In another study published in the journal Clinical Rheumatology, researchers saw a common trend in which fibromyalgia patients experiencing depression and anxiety were more likely to have low vitamin D.
Vitamin D deficiency and weight gain
While research into low vitamin D and weight gain is still in its early stages, many intriguing connections have been seen.
First, being obese or overweight is in itself a risk factor for vitamin D deficiency. Research has shown that a higher body fat percentage and BMI (body mass index) may be linked to lower vitamin D levels in the blood. Experts have several theories for this. Some assert that overweight and obese individuals are likely to eat foods that do not contain the vitamin. Others suggest that obese people tend to stay mostly indoors and often cover most of their skin, which can limit vitamin D derivation from the sunlight.
At the same time, vitamin D deficiency can lead to weight gain in several ways:
Vitamin D deficiency and fatigue
Fatigue is one of the silent, underlying contributors to weight gain. And it is sometimes attributed to hypothyroidism, especially in middle-aged people or older, in whom the thyroid gland at times stops functioning effectively, potentially causing fatigue and weight gain.
With low levels of thyroid hormones in the blood, you will likely experience slowed metabolism and likely put on weight. Vitamin D deficiency, however, is often ignored as a potential cause of tiredness and fatigue, which can leave you without energy and motivation to work out or stick to your weight loss routine.
Vitamin D deficiency and loss of bone density
As we've mentioned repeatedly, the vitamin plays a paramount role in bone health by increasing the absorption of phosphorus and calcium. Low bone density is often related to low vitamin D levels, and so are other bone disorders like osteoporosis.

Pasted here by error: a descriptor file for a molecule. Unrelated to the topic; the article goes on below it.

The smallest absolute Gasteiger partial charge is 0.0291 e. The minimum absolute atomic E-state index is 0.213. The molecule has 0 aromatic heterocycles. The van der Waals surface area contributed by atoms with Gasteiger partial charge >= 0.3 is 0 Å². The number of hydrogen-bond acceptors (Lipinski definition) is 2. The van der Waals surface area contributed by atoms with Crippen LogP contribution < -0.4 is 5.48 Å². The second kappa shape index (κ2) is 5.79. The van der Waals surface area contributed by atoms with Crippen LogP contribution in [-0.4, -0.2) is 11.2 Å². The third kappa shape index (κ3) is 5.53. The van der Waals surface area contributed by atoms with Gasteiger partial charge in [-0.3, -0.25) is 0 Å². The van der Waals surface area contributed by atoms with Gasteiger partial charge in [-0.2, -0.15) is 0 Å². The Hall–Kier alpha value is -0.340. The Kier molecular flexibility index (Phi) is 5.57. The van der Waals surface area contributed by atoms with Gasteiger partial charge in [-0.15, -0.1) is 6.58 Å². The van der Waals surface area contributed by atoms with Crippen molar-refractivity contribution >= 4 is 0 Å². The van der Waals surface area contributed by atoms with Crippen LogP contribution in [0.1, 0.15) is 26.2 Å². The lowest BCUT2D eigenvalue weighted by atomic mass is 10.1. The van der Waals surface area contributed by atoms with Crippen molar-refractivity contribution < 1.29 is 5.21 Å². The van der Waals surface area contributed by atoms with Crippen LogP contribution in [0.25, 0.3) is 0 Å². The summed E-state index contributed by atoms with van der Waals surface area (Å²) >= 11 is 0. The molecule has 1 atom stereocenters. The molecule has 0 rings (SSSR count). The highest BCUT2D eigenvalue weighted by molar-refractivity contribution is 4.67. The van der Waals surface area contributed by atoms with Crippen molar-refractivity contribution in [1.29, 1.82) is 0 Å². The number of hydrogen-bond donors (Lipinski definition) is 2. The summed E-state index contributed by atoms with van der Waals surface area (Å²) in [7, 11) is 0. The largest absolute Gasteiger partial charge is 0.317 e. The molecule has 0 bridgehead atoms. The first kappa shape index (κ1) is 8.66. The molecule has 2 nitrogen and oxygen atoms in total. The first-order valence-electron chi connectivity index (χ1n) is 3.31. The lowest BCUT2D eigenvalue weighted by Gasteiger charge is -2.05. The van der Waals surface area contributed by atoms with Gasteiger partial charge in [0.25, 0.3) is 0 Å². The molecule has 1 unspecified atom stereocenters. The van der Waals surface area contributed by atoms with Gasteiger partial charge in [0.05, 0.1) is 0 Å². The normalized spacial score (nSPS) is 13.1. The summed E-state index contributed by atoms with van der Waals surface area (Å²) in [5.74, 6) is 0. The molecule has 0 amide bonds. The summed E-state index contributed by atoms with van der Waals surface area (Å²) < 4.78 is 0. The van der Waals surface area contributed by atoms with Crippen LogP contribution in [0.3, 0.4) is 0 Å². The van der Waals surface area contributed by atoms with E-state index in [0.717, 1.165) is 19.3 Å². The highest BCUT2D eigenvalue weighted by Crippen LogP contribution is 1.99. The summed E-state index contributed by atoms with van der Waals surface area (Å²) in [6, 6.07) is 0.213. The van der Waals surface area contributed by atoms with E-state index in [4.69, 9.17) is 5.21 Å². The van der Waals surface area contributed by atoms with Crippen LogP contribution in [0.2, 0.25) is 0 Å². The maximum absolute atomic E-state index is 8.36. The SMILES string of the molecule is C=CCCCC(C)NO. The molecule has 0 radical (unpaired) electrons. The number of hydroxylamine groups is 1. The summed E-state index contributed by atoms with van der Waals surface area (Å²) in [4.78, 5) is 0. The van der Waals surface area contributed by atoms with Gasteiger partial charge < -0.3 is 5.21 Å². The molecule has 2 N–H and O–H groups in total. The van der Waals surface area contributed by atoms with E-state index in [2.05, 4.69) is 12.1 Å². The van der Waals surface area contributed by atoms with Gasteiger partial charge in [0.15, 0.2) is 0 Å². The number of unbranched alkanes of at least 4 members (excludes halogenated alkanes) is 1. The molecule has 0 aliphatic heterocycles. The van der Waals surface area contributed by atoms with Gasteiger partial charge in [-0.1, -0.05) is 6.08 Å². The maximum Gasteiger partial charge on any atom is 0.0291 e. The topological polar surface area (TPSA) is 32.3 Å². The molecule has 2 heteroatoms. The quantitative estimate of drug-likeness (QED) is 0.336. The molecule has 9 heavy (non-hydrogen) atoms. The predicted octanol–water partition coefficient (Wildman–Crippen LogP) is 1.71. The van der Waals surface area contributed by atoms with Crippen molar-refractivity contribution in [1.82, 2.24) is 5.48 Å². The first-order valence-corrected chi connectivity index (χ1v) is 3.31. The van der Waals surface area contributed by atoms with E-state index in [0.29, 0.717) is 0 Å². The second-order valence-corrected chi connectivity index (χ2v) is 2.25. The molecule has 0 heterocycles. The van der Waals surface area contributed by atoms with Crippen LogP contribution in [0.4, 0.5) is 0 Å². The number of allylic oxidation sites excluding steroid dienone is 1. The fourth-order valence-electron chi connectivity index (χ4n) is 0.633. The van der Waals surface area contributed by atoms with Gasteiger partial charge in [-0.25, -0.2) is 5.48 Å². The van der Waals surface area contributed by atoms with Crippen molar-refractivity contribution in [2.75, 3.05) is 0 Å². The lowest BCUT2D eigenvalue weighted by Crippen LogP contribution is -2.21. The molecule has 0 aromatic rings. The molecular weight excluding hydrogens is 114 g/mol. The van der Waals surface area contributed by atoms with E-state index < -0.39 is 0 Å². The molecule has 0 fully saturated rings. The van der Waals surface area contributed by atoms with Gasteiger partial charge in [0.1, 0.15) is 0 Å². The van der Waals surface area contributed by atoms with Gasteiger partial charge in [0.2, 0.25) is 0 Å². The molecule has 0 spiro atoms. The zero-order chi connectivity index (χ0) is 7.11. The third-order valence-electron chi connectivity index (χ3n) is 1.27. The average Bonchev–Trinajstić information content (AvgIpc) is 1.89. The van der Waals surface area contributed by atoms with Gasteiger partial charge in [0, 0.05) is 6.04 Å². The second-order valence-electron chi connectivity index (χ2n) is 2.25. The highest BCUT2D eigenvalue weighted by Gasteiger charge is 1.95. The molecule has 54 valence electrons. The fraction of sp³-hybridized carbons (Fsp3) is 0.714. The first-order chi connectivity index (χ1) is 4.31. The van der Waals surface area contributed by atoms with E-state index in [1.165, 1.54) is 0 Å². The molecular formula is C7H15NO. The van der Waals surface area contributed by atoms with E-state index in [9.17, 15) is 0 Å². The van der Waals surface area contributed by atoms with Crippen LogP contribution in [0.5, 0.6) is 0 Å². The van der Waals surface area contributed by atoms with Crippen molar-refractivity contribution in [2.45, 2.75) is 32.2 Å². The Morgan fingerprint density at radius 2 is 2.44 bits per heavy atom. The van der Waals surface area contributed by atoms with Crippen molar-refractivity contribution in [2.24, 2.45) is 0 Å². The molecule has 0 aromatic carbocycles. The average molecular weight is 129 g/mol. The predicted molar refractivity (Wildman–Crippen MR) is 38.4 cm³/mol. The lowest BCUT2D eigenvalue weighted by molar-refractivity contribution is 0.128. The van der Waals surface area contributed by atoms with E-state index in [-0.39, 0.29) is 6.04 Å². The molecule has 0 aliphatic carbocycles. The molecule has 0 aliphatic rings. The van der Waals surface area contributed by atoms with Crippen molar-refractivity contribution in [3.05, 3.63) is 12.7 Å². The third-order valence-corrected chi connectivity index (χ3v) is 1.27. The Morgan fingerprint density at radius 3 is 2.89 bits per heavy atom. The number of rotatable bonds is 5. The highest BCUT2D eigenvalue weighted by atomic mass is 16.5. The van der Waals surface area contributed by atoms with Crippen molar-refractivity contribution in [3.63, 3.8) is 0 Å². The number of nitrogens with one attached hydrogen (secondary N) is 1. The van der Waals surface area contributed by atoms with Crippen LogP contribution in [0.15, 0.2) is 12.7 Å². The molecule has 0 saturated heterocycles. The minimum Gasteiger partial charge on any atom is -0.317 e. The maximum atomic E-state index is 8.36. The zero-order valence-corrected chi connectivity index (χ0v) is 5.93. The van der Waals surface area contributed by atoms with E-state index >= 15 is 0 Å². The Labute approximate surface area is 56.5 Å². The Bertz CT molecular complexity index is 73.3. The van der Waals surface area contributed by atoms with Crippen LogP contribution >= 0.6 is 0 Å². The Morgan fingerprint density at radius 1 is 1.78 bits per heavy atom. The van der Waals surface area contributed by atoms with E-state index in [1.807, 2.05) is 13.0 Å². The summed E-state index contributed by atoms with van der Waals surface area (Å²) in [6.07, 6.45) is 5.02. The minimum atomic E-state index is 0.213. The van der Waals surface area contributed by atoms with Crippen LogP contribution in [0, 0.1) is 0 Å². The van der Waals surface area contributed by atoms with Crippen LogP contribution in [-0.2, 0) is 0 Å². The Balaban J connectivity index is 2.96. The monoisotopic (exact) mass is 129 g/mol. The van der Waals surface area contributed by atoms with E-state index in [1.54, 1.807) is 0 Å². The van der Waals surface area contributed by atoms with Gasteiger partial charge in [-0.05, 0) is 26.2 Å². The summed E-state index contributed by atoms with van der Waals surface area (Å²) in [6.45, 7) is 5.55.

Loss of bone density not only puts you at risk of fractures, bone pain, and joint issues, it can also make it difficult to lose weight or stay active. Take osteoporosis, for instance: it limits your ability to walk, jog, run, play, and perform other forms of exercise. For older people, this may be the crucial link between their low vitamin D and weight gain.
Low vitamin D and weight gain and depression
There’s a well-documented relationship between depression, low metabolism, and poor weight management. Depression and stress may be signs of untreated vitamin D deficiencies. In a 2017 review study published online in the journal Neuropsychology, scientists noted a significant link between low vitamin D levels and depression. The researchers warned that further research is needed to define how vitamin D deficiency leads to depression. This may help explain the relationship between low vitamin D and weight gain, particularly in older adults and people who suffer from chronic health problems.
On a more positive note, taking vitamin D supplements can help improve someone's mood and ward off depression. This has been supported to a certain degree by controlled studies. In one 2009 study, for instance, researchers concluded that treating people with low vitamin D with supplements helps improve their mood and reduce depressive symptoms.
A highly-quoted 2019 Medicinia study has shown that making lifestyle changes through exercise, healthy eating, etc. can be the first course of action that will address both vitamin D deficiency and obesity-based dysmetabolic state (often associated with metabolic syndrome). A handful of studies over the last decade have indicated that women with low vitamin D levels were more likely to gain weight than women with normal vitamin D.
Most research groups that target the topic of low vitamin D and weight gain often refer to a study presented at the European Society of Endocrinology in 2018. The researchers found that a larger waistline and higher body fat in both men and women was associated with vitamin D deficiency.
Can vitamin D help you lose weight?
The correlation between low vitamin D and weight gain is unquestionable. But can vitamin D help you shed some weight and perhaps keep it off? If evidence from a series of recent studies is something to go by, then yes — vitamin D supplementation can indeed improve your likelihood of losing weight and decreasing body/belly fat.
In one double-blinded study involving 218 obese and overweight female participants, all of whom were on an exercise program and calorie-limited diet, 114 were given a vitamin D supplement while the rest was the control group. At the end of the 12-month study, scientists discovered that participants who met their vitamin D requirements lost more weight (around 7 lbs.) than those who had lower-than-required blood levels.